The nostalgia-industrial complex: What "Game of Thrones" teaches us about TV's obsession with the past

Successful television only revisits history that it can remodel from top to bottom

Published June 16, 2014 11:00PM (EDT)

Kiefer Sutherland in "24: Live Another Day," Sophie Turner in "Game of Thrones," Toby Huss in "Halt and Catch Fire"    (Fox/HBO/AMC)
Kiefer Sutherland in "24: Live Another Day," Sophie Turner in "Game of Thrones," Toby Huss in "Halt and Catch Fire" (Fox/HBO/AMC)

Nostalgia blurs the vision and twists the senses. It takes hold of the ego and drives said ego to its high school reunion, where the ego has awkward conversations with old people over lukewarm plates of flavorless beef stroganoff. Nostalgia wastes time cruising Facebook for chumpy ex-boyfriends. April nostalgia brings May unwanted pregnancies and June ’80s-themed parties.

Why do we long for long-forgotten times? It’s clear we can’t go back, or really do anything but sally forth, fearlessly, into the future. Take as your talisman Damon Lindelof, who has put the messiness of “Lost” far behind him and forged forward with “The Leftovers,” the exact spooky-mysterious montage of ominous images and apocalyptic scenarios that generally plays so well on premium cable. Will he wrap this one up with hugs and tears and a messy pile of unsolved mysteries? Who cares? It’s based on a book by Tom Perrotta! Look, there’s Jennifer Aniston’s forever lover, behaving just like Rick from “The Walking Dead”! See how it’s done? You get up to the speed with the times and you ape that style for all its worth, even if that means resisting the pull of the past.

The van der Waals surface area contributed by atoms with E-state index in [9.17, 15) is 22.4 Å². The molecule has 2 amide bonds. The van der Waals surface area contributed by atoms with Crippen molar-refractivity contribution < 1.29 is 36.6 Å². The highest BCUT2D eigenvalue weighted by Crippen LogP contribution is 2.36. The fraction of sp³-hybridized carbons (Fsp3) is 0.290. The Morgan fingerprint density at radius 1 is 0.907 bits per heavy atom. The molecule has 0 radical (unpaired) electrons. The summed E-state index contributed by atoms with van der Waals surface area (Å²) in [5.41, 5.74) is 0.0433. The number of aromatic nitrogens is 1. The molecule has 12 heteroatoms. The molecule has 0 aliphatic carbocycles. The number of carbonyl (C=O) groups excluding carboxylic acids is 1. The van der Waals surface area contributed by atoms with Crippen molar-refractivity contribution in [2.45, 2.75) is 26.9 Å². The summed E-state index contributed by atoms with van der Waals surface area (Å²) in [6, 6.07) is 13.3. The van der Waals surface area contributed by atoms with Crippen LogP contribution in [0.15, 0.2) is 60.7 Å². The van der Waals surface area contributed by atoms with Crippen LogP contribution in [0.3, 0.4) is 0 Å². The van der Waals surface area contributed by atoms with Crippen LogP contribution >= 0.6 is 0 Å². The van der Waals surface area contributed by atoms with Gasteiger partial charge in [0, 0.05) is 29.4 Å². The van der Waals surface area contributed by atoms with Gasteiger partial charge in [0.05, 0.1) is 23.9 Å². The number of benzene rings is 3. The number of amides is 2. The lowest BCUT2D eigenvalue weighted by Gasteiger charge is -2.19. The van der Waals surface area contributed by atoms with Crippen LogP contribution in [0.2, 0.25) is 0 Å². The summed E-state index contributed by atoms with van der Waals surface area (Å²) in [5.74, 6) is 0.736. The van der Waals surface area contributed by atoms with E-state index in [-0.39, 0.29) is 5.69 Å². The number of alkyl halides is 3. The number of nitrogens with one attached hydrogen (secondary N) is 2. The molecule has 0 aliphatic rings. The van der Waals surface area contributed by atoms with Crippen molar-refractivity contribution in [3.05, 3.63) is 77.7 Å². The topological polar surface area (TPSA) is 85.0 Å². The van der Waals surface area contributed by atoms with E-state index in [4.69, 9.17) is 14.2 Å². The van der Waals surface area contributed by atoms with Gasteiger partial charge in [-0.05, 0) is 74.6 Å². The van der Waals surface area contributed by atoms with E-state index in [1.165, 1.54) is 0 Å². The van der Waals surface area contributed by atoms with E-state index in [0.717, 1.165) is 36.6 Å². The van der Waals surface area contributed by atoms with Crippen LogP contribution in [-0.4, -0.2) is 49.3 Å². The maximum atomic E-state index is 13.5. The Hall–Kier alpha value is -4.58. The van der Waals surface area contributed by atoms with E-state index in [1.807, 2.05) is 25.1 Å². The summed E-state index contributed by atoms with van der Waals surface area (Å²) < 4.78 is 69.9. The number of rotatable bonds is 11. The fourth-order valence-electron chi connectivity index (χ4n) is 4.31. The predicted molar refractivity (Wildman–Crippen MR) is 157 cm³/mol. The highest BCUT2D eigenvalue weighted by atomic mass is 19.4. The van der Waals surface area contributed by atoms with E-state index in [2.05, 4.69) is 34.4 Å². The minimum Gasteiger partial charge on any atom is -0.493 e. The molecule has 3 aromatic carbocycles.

Nostalgia is the enemy of the modern. And especially in TV land, if you’re caught lovingly refurbishing “This Old House,” you are dead meat. TV likes new stuff. TV wants you to demolish the charming kitchen in favor of black granite countertops and a double-wide stainless steel fridge, pointlessly large, humming quietly, jacking up your electricity bill beyond all reason. TV nourishes its plucky orphans just long enough to sell them into sex slavery.

Speaking of plucky orphans, though, who didn’t think that Jon Snow and several other longtime favorites would get ripped from limb to limb in the “Game of Thrones” finale? When young heroes are proclaiming, “We will defend Castle Black to the death!” what you imagine immediately is not victory for the righteous, but Jon Snow being disemboweled as a gleeful gaggle of Wildlings, giants and wooly mammoths look on.